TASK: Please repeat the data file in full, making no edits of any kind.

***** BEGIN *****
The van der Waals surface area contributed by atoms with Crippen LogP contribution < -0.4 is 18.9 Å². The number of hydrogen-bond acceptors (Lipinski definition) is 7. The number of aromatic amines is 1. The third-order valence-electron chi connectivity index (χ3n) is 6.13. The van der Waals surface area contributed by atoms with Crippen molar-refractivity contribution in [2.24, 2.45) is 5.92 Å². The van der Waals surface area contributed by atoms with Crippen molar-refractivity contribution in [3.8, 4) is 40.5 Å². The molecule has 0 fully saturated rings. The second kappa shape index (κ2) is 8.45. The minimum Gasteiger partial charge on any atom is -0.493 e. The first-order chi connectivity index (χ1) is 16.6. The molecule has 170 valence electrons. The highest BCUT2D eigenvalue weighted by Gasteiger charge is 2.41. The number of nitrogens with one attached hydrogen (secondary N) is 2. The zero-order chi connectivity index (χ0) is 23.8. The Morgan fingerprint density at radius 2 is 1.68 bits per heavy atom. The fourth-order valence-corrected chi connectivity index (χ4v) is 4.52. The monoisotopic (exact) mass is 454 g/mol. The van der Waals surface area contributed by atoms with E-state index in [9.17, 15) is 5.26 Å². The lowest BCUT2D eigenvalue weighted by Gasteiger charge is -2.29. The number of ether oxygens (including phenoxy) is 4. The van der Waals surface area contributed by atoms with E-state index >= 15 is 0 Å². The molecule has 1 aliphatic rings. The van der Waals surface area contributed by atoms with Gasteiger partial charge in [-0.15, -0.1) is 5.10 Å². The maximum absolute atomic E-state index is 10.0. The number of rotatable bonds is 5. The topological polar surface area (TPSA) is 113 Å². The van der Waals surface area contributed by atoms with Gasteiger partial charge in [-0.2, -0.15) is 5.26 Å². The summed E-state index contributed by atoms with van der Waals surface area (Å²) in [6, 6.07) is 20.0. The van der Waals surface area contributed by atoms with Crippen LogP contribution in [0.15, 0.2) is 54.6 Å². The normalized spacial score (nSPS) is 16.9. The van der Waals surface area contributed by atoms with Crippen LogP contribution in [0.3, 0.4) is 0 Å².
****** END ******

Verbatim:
The van der Waals surface area contributed by atoms with Crippen LogP contribution < -0.4 is 18.9 Å². The number of hydrogen-bond acceptors (Lipinski definition) is 7. The number of aromatic amines is 1. The third-order valence-electron chi connectivity index (χ3n) is 6.13. The van der Waals surface area contributed by atoms with Crippen molar-refractivity contribution in [2.24, 2.45) is 5.92 Å². The van der Waals surface area contributed by atoms with Crippen molar-refractivity contribution in [3.8, 4) is 40.5 Å². The molecule has 0 fully saturated rings. The second kappa shape index (κ2) is 8.45. The minimum Gasteiger partial charge on any atom is -0.493 e. The first-order chi connectivity index (χ1) is 16.6. The molecule has 170 valence electrons. The highest BCUT2D eigenvalue weighted by Gasteiger charge is 2.41. The number of nitrogens with one attached hydrogen (secondary N) is 2. The zero-order chi connectivity index (χ0) is 23.8. The Morgan fingerprint density at radius 2 is 1.68 bits per heavy atom. The fourth-order valence-corrected chi connectivity index (χ4v) is 4.52. The monoisotopic (exact) mass is 454 g/mol. The van der Waals surface area contributed by atoms with E-state index in [9.17, 15) is 5.26 Å². The lowest BCUT2D eigenvalue weighted by Gasteiger charge is -2.29. The number of ether oxygens (including phenoxy) is 4. The van der Waals surface area contributed by atoms with E-state index >= 15 is 0 Å². The molecule has 1 aliphatic rings. The van der Waals surface area contributed by atoms with Gasteiger partial charge in [-0.15, -0.1) is 5.10 Å². The maximum absolute atomic E-state index is 10.0. The number of rotatable bonds is 5. The topological polar surface area (TPSA) is 113 Å². The van der Waals surface area contributed by atoms with Gasteiger partial charge in [-0.2, -0.15) is 5.26 Å². The summed E-state index contributed by atoms with van der Waals surface area (Å²) in [6, 6.07) is 20.0. The van der Waals surface area contributed by atoms with Crippen LogP contribution in [0.15, 0.2) is 54.6 Å². The normalized spacial score (nSPS) is 16.9. The van der Waals surface area contributed by atoms with Crippen LogP contribution in [0.3, 0.4) is 0 Å².